What to look for when buying a used Vanguard 15 sailboat
A while back I was in the market to buy a used Vanguard 15, a popular 15-foot sailboat raced here in San Francisco. Here’s the list of some of the less-obvious things to look for when buying a used V15. Some of these come from Nick Adamson, a past V15 national champ who was instrumental in getting the local fleet going here in San Francisco, and Morgan Larson, a 505 world champ who’s done a bit of sailing in Vanguards.
This isn’t a complete list of things to look for — that would be a long, boring post. Rather, these are some of the really big items to look for to quickly size up a boat.
- Mainsheet block attachment becket — they eventually get loose and have to be reinforced (repairable but you should negotiate on the price).
- Spider cracking in on the hull — usually means the hull has a weak spot in the spider cracked area (stay away if you see this).
- Excessive wear in the centerboard trunk — a primary source of leaks (repairable but you should negotiate on the price).
- Make sure mast is straight — they sometimes get bent when inexperienced folks stick the mast in the mud. (Means the mast needs to be replaced.)
- Bow dings. These are often repairable but indicate the boat’s probably had a hard life.
- Delaminated rails. These are usually repairable if they are caught early. But make sure the rail hasn’t turned mushy.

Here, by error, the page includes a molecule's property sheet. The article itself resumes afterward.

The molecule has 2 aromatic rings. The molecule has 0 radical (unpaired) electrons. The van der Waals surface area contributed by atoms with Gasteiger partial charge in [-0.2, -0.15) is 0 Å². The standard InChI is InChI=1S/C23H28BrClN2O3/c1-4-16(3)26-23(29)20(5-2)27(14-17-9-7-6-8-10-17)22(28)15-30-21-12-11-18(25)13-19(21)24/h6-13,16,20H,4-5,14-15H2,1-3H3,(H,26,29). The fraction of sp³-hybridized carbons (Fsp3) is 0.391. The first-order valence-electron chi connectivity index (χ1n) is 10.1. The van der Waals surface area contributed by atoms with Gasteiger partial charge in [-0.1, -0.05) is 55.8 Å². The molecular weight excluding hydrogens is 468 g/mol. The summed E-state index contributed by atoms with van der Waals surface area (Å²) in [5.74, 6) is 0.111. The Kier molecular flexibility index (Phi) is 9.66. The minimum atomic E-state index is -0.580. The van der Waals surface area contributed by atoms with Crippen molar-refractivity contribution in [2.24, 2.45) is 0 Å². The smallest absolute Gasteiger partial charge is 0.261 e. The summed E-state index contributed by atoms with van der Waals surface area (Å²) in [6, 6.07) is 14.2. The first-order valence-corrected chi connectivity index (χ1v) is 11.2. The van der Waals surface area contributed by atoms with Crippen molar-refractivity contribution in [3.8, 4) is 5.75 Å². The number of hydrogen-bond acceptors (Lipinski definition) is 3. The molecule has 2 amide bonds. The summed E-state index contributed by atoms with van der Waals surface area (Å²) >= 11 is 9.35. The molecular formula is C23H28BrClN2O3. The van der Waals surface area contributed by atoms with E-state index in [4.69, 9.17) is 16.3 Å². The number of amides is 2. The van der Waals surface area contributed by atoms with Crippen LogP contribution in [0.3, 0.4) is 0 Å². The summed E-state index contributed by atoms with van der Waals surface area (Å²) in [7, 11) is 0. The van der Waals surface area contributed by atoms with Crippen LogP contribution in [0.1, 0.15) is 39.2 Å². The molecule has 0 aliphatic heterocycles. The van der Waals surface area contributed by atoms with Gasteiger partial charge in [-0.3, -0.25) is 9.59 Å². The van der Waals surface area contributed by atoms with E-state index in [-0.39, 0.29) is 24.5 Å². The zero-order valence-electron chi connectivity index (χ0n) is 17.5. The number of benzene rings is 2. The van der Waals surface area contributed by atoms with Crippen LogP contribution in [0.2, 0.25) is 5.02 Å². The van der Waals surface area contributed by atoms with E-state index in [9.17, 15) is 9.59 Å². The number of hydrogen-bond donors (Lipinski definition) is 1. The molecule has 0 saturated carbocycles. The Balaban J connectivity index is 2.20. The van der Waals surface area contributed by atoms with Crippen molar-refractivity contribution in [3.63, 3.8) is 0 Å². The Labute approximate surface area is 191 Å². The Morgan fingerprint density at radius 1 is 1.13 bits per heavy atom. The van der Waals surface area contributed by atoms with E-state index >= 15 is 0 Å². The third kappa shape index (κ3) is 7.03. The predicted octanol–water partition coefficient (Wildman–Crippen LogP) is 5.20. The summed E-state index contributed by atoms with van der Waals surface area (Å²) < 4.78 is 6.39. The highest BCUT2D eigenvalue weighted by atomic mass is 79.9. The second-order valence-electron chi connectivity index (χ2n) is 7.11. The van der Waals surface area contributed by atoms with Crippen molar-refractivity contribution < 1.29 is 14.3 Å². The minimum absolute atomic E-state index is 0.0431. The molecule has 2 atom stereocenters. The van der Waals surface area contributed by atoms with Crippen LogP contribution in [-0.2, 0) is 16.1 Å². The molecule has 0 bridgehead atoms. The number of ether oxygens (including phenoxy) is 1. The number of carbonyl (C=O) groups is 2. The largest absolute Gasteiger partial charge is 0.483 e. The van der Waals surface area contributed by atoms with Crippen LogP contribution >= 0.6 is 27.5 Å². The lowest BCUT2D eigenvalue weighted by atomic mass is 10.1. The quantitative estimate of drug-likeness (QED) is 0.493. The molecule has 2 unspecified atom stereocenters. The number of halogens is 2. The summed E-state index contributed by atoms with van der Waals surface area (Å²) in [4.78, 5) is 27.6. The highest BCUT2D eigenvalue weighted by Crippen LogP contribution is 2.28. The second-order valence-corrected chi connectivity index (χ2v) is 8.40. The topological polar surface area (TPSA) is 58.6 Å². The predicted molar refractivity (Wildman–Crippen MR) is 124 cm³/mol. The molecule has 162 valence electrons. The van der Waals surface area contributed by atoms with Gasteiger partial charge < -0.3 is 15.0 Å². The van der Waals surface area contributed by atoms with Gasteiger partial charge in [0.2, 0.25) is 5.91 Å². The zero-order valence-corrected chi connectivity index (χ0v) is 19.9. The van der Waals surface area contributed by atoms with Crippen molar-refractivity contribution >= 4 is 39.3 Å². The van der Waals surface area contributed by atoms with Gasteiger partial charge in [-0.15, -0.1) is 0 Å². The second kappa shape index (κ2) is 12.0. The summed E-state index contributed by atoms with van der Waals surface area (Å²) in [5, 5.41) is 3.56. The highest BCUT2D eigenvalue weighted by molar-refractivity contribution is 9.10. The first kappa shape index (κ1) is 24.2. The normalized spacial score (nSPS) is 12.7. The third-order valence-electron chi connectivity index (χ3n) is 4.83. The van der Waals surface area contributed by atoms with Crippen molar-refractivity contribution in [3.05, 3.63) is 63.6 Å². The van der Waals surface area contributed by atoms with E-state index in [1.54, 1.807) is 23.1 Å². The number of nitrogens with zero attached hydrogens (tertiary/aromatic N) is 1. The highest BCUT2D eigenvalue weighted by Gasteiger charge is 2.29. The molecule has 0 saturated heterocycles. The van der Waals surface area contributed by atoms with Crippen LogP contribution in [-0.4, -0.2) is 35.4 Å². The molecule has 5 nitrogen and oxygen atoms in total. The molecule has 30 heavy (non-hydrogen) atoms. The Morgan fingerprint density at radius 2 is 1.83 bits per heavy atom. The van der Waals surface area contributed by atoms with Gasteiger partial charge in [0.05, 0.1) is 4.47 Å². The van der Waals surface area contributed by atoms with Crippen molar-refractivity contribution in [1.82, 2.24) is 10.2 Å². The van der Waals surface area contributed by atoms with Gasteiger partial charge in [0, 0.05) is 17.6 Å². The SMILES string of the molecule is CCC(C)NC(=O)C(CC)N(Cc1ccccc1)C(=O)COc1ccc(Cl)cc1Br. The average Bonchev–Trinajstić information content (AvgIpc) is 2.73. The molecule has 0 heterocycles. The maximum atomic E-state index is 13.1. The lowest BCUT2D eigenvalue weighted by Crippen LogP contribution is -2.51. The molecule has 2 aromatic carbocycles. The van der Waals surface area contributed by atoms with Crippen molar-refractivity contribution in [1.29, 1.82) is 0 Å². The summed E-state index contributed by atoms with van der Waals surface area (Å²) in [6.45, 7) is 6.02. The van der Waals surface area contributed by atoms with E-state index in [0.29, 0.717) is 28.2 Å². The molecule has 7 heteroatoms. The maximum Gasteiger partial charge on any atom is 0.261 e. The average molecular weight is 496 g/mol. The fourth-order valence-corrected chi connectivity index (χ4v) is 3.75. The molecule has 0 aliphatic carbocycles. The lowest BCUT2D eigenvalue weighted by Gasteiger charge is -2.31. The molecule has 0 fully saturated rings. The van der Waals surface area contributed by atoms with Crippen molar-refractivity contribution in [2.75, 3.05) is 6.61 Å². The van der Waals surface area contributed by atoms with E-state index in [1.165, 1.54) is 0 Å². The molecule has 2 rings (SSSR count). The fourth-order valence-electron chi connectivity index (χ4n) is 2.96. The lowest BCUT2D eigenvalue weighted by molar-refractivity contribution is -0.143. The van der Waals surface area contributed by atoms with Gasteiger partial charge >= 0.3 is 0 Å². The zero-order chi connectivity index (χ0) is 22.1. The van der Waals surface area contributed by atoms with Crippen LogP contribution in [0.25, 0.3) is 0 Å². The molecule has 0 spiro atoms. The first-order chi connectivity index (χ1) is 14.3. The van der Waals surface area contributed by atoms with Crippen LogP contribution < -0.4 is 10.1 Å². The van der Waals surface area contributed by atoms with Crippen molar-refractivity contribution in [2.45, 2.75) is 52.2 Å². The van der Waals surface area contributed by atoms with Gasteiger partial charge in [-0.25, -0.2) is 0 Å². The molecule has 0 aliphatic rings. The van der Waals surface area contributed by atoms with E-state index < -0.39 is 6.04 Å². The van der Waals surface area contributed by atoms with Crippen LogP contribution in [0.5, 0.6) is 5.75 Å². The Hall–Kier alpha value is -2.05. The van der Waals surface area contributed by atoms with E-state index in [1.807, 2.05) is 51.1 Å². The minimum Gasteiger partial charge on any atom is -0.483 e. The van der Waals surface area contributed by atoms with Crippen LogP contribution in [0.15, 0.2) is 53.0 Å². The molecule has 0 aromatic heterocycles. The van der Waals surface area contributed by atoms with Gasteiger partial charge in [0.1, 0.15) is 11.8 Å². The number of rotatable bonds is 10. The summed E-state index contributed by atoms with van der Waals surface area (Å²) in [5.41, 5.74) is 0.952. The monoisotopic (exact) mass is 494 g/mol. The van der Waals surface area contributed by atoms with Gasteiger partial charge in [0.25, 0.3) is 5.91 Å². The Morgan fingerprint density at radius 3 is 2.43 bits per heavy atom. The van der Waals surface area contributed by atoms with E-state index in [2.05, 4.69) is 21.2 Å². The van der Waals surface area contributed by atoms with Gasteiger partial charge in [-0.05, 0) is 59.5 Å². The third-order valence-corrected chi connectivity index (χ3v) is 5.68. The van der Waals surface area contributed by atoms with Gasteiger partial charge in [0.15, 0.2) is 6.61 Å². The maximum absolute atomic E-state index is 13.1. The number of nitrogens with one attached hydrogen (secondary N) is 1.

- Misaligned/misshaped centerboard trunk. This is not repairable. If you want to be competitive, this could be a show stopper.
- Corrosion in the rigging. Not a showstopper, but means that you should consider replacing the shrouds, else your mast could come down.
On the other hand, Nick said it wasn’t necessary to weigh a V15 hull since he’s never her of major weight differences. This is in contrast to Laser hulls 20 years ago — yes, I’m dating myself — which could range in weight from 130 to 145 pounds.
Aside from these visual checks, it’s important to test sail a boat on a windy day and see how it holds up, and check out whether it leaks.
There are some things that are fairly easily addressed, and should not be major sticking points when looking to buy a used boat:
- Minor rail dings.
- Mast step depressions. Seems like V15’s get these after just a bit of sailing.
- Wear on the boom, where it meets the shrouds.
- Cracked plastic handrails. A number of sailors are simply taking the plastic handrails off.
- Worn out shock cord and lines.
Once you find the right boat, here are some things you can to do fix up your new Vanguard 15.
What do you think? What other kinds of things should one look at when buying a Vanguard 15?